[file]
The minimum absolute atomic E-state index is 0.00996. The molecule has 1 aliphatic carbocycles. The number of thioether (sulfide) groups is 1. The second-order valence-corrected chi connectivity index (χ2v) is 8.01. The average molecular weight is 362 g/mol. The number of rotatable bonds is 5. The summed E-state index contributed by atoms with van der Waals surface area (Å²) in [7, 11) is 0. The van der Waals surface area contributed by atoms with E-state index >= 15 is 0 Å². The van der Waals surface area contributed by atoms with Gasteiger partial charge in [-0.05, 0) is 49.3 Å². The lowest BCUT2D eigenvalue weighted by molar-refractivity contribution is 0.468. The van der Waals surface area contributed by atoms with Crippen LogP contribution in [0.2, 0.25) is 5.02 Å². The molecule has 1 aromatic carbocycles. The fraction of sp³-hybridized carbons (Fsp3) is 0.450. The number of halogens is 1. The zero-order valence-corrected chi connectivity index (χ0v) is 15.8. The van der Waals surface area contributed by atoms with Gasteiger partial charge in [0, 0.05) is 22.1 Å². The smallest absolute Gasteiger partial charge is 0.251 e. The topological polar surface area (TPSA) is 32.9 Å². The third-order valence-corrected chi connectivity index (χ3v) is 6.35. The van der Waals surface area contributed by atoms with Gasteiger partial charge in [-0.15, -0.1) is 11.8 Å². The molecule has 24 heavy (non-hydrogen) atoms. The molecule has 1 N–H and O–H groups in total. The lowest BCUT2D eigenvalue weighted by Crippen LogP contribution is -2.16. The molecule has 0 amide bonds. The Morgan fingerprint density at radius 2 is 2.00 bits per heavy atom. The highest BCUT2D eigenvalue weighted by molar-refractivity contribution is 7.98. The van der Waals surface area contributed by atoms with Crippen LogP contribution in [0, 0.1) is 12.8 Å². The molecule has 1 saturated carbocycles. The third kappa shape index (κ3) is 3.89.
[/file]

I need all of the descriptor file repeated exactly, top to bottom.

The minimum absolute atomic E-state index is 0.00996. The molecule has 1 aliphatic carbocycles. The number of thioether (sulfide) groups is 1. The second-order valence-corrected chi connectivity index (χ2v) is 8.01. The average molecular weight is 362 g/mol. The number of rotatable bonds is 5. The summed E-state index contributed by atoms with van der Waals surface area (Å²) in [7, 11) is 0. The van der Waals surface area contributed by atoms with E-state index >= 15 is 0 Å². The van der Waals surface area contributed by atoms with Gasteiger partial charge in [-0.05, 0) is 49.3 Å². The lowest BCUT2D eigenvalue weighted by molar-refractivity contribution is 0.468. The van der Waals surface area contributed by atoms with Crippen LogP contribution in [0.2, 0.25) is 5.02 Å². The molecule has 1 aromatic carbocycles. The fraction of sp³-hybridized carbons (Fsp3) is 0.450. The number of halogens is 1. The zero-order valence-corrected chi connectivity index (χ0v) is 15.8. The van der Waals surface area contributed by atoms with Gasteiger partial charge in [0, 0.05) is 22.1 Å². The smallest absolute Gasteiger partial charge is 0.251 e. The topological polar surface area (TPSA) is 32.9 Å². The third-order valence-corrected chi connectivity index (χ3v) is 6.35. The van der Waals surface area contributed by atoms with Gasteiger partial charge in [-0.15, -0.1) is 11.8 Å². The molecule has 24 heavy (non-hydrogen) atoms. The molecule has 1 N–H and O–H groups in total. The lowest BCUT2D eigenvalue weighted by Crippen LogP contribution is -2.16. The molecule has 0 amide bonds. The Morgan fingerprint density at radius 2 is 2.00 bits per heavy atom. The highest BCUT2D eigenvalue weighted by molar-refractivity contribution is 7.98. The van der Waals surface area contributed by atoms with Crippen LogP contribution in [0, 0.1) is 12.8 Å². The molecule has 1 saturated carbocycles. The third kappa shape index (κ3) is 3.89.